111 Westfall Road
Rochester, NY 14620
Phone: 585 753-2991
Fax: 585 753-5115
Click the above image for details on this important health observance.
Norovirus, often called the "cruise ship" virus, is a highly contagious gastrointestinal illness. Main symptoms include vomitting and diarrhea. Onset of symptoms usually comes on quickly, usually 12-48 hours after being exposed, and typically resolve in 1-2 days. The virus is very hardy and can live on surfaces for days, even weeks. Good hand hygiene is critical. There is currently a fair amount of this virus circulating in Monroe County. For more information on this virus, click here.
Zika Virus is primarily spread by the bite of an infected mosquito. There is no risk of Zika in Monroe County at this time. The New Yok State Department of Health has established a toll-free information line, open from 9 am - 6 pm, for questions on Zika; Call 1 888 364 4723. Click here for additional information on Zika Virus. The CDC is monitoring this matter very closely and regularly updates its travel restrictions and recommendations, which are particularly important for pregnant women, or women trying to become pregnant. Click here for travel information.
Shingles vaccine (Zostavax) is recommended for people 60 and older. The charge for this vaccine is $221. Payment is expected at the time of your visit. Your health insurance may cover some or all of the cost. We encourage you to contact them. To schedule an appointment, or for more information, please call 753-5150.
The Health Department has teamed up with the Monroe County Clerk's Office to begin making birth certificates available to Monroe County residents at the Greece DMV Office, located in the Mall @ Greece Ridge, on the last Saturday of each month from 8:30 am - 12:00 pm). Birth certificates are often needed for auto licenses and to obtain a passport. Children between 3-5 years of age can get a one-time free birth certificate and teens between 13-17 seeking a work permit can also get a one-time free birth record. Active military members and veterans can get a copy of their birth record at no charge. The cost for all others is $30 per certified copy (raised seal). Please be sure to bring valid photo ID.
New York State requires a number of immunizations to attend school. If your child or college student has not been able to get into their doctor to get all the required shots, we can help. Clinic hours:
Most vaccinations are provided at no-cost through age 18. Please bring any health insurance cards and any letters that you received from school about shots that your child is missing. Attached is a form that requires completion. If you like, you can print it at home and complete it prior to coming to save time. Appointments are available; call 753-5150. You can e-mail us at email@example.com to ask general questions, but not to schedule an appointment.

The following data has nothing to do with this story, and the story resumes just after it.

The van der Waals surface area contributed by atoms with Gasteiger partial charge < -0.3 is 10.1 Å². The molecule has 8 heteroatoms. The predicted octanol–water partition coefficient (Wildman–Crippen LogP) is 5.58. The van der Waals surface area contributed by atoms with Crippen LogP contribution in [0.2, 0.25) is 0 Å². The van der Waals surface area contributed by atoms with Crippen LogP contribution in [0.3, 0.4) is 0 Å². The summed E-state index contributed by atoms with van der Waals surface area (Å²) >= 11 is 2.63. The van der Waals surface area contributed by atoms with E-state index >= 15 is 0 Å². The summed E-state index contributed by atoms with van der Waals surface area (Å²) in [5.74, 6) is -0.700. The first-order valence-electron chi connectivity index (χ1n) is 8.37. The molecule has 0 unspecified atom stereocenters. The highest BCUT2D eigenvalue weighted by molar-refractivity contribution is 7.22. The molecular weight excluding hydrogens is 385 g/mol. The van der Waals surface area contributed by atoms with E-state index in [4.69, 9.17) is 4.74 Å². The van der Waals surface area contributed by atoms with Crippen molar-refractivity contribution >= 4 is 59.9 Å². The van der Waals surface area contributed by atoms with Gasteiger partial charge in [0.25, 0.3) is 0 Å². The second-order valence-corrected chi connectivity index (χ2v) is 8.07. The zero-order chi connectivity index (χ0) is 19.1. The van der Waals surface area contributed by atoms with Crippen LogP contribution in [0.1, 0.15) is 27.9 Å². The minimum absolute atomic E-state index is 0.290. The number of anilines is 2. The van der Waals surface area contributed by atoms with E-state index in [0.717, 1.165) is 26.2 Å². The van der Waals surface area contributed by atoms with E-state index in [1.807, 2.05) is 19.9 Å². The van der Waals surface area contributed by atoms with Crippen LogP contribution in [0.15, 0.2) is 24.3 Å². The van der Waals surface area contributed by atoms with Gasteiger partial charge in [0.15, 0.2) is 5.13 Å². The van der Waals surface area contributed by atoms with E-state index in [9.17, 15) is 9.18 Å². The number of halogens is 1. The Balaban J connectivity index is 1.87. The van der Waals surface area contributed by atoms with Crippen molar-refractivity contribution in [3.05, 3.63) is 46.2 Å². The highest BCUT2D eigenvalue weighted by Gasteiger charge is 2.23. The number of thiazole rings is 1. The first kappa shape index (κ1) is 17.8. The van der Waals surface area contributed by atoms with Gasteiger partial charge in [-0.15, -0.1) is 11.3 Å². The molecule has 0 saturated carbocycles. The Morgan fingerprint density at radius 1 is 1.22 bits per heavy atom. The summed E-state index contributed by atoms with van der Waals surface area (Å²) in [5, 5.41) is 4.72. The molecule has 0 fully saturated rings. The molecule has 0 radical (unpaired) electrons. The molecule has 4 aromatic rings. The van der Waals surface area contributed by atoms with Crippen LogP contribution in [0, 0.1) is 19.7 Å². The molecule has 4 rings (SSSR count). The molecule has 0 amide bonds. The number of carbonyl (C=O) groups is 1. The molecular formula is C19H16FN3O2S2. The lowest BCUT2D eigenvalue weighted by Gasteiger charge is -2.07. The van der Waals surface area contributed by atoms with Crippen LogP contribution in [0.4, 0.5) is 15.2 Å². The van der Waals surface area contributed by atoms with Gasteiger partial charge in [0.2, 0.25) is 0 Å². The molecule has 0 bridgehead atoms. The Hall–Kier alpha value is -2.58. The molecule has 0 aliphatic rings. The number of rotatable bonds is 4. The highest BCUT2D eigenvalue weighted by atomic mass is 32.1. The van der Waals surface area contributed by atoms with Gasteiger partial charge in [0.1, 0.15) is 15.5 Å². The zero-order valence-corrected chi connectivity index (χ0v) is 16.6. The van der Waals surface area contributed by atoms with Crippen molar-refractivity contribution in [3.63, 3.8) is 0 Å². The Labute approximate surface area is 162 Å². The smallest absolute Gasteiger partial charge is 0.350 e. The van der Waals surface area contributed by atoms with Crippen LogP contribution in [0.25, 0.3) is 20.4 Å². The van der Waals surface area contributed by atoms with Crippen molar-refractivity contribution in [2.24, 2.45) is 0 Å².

West Nile virus (WNV) is an illness transmitted by the bite of an infected mosquito. The illness is most serious for older people. Healthy children and younger adults are at very low-risk for 'serious' WNV infection. The risk of human WNV infection increases towards the end of summer and into early Fall. Risk continues until the first frost. Mosquitoes are most active at dusk and dawn. Covering exposed skin and use of insect repellent are effective at preventing bites.
There are numerous programs in the Greater Rochester to help prevent and control diabetes. Click here to learn more.
Lyme disease is caused by a bacterium. It is transmitted to humans through the bite of infected blacklegged – or deer - ticks. Typical symptoms include fever, headache, fatigue, and a characteristic “bull’s eye” skin rash. Most cases of Lyme Disease can be treated successfully with a few weeks of antibiotics. If left untreated, infection can spread and become much more serious. Lyme Disease is diagnosed based on symptoms, physical findings (e.g., rash), and the possibility of exposure to infected ticks; laboratory testing is also sometimes helpful. The number of cases in Monroe County has increased over the past few years. Steps to prevent Lyme Disease include avoiding walking through tall grass where ticks are often found, wearing light colored clothing to aid in spotting ticks, examining your body closely after having been out in areas where ticks are common, and using insect repellent containing DEET (be sure to follow label instructions). Ticks must stay attached to your body for between 24-48 hours to transmit Lyme, so promptly removing them with tweezers will likely prevent contracting Lyme disease.
The Internet is an excellent place to become more knowledgable about health. However, while there are many credible health sites, there are also sites that may contain information and recommendations that are not valid.
The links listed below contain reliable health information.
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